Thor peeked over the stone railing of the garden.
He was just tall enough that, if he stood on his toes, he could see the carefully manicured landscape spread around the central fountain beyond.
Lush green grass carpeted the feet of blooming red and gold shrubs. Trees forever in blossom drooped over the water, providing shade and an ever tumbling snow of soft petals.
He could see his mother sitting on the fountain’s edge, humming to herself as she wove.
Drawing in a breath, Thor climbed over the wall, and tiptoed towards her.
The grass was soft on his bare feet.
He made his path in a wide arc, approaching just at the angle of her shoulder, so that she might see him coming without his having to be the first to speak.
Frigga lifted her head and smiled.
“Thor. There you are.” She paused briefly in her weaving, pushed back loose hair from her face. “Have you tired of chasing dragons through the hall already?”
“I caught them all,” he said simply, and at the memory looked down to the wooden dowel he held in his hand that had thus far served as a sword.
He promptly stuck it behind his back.
And rocked up on his toes.
“Mother, I think it is time I have a real sword.”
Frigga lifted one delicate eyebrow. She looked to him, the faintest amusement lifting the corner of her mouth.
“Is that so?”
“Yes,” Thor said, with clinging certainty. “I am getting on in years, after all. I’m going to be an adult soon, and wooden sticks are fine for pretend dragon-chasing. But I’m going to be fighting real ones, and…” He nodded. “I think it is time I had my own.”
Frigga set her weaving aside, pinning it in place for the time being, and turned so she could sit better facing her son. He climbed quite contentedly into her lap when she beckoned, grinning as she brushed back his unkempt hair.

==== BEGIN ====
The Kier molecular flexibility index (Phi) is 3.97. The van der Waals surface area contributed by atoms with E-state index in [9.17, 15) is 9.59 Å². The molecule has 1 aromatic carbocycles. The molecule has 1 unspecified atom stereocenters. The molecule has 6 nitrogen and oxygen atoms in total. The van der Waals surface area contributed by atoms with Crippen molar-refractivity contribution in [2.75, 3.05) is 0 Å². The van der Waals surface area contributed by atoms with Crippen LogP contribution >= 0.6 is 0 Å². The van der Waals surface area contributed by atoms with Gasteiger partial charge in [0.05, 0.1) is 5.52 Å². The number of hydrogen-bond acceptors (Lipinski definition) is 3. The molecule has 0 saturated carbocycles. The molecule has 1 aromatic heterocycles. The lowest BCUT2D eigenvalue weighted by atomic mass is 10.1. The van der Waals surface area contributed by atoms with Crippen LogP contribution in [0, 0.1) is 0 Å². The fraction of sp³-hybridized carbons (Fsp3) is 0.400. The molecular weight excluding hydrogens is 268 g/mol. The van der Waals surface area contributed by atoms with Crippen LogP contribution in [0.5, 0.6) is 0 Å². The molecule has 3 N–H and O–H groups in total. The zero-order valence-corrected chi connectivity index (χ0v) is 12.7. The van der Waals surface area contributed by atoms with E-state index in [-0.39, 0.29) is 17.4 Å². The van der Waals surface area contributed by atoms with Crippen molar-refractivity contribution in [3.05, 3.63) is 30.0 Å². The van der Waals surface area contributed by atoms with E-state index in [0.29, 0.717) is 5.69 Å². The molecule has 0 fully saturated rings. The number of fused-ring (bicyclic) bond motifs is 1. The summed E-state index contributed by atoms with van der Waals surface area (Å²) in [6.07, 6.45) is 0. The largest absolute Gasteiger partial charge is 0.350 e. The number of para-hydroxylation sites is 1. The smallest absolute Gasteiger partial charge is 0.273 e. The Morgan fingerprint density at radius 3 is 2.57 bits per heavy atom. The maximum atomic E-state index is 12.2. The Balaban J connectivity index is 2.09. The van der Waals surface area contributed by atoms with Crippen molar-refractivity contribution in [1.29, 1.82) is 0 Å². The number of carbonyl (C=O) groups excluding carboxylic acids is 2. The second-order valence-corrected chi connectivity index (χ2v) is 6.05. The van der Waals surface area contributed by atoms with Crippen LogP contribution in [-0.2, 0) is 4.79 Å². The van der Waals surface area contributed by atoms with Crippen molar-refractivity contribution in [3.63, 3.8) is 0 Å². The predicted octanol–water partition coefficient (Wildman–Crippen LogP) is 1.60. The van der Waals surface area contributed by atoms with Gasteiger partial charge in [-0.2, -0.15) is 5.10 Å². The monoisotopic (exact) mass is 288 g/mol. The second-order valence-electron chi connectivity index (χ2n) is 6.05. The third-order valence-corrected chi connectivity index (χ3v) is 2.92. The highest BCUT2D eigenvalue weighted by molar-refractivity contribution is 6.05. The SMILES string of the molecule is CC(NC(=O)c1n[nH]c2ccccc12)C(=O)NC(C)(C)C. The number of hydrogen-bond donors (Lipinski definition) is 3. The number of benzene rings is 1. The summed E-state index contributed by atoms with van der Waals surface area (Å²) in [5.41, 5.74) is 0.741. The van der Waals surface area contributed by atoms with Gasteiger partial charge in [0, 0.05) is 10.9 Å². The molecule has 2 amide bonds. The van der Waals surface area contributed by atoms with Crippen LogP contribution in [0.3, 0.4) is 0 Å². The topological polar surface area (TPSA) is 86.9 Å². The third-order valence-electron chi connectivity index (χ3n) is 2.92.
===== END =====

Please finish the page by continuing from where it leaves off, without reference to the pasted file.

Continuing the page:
“So you’re ready to rush off to defend the realm, are you?” she hummed.
Thor grinned wide, bobbing his head.
“I’ve been practicing every day. Loki says I’m just about ready to join the Einherjar!”
Frigga laughed, as gentle and sweet as spring rain.
“Well, if Loki says so…”
She petted his hair. She paused, her smile softening as she gazed upon him.
“I think it is an excellent idea.”
Thor brightened, returning her look upward.
“Yes.” She nodded. “You should request one from your father right away.”
There Thor paused, his face growing pale. He looked down at his hands, still toying with the wooden dowel, turning it restlessly.
Frigga tucked his hair behind one ear.
“You think he will refuse?”
“I’m afraid to ask him,” Thor mumbled. His bottom lip stuck in a pout. “Sometimes he is angry when I ask him for things.”
“I don’t think he is as bad as that.” Frigga set him back on his feet, and turned Thor’s shoulders that he faced her. “There. I’ll be your father. You can practice asking me.”
Thor blinked, initial uncertainty making him frown. Then he gripped the dowel in his hands and stood to his full height.
He took in a deep breath, and Frigga folded her hands into her lap.
When she spoke, her voice came in deepened exaggeration of Odin’s tone.
“What is it, my son? I am very busy running the entire realm, can’t you see?”
Thor wavered. His weight shifted between his feet.
“Well, father…I…that is…”
“Speak, my son! What is it you need? Is it trolls?”
Thor swallowed hard.
“No. No trolls.”
“Then what troubles you?”
“Father, I…I would like to have a sword.” He paused. “Of my very own.”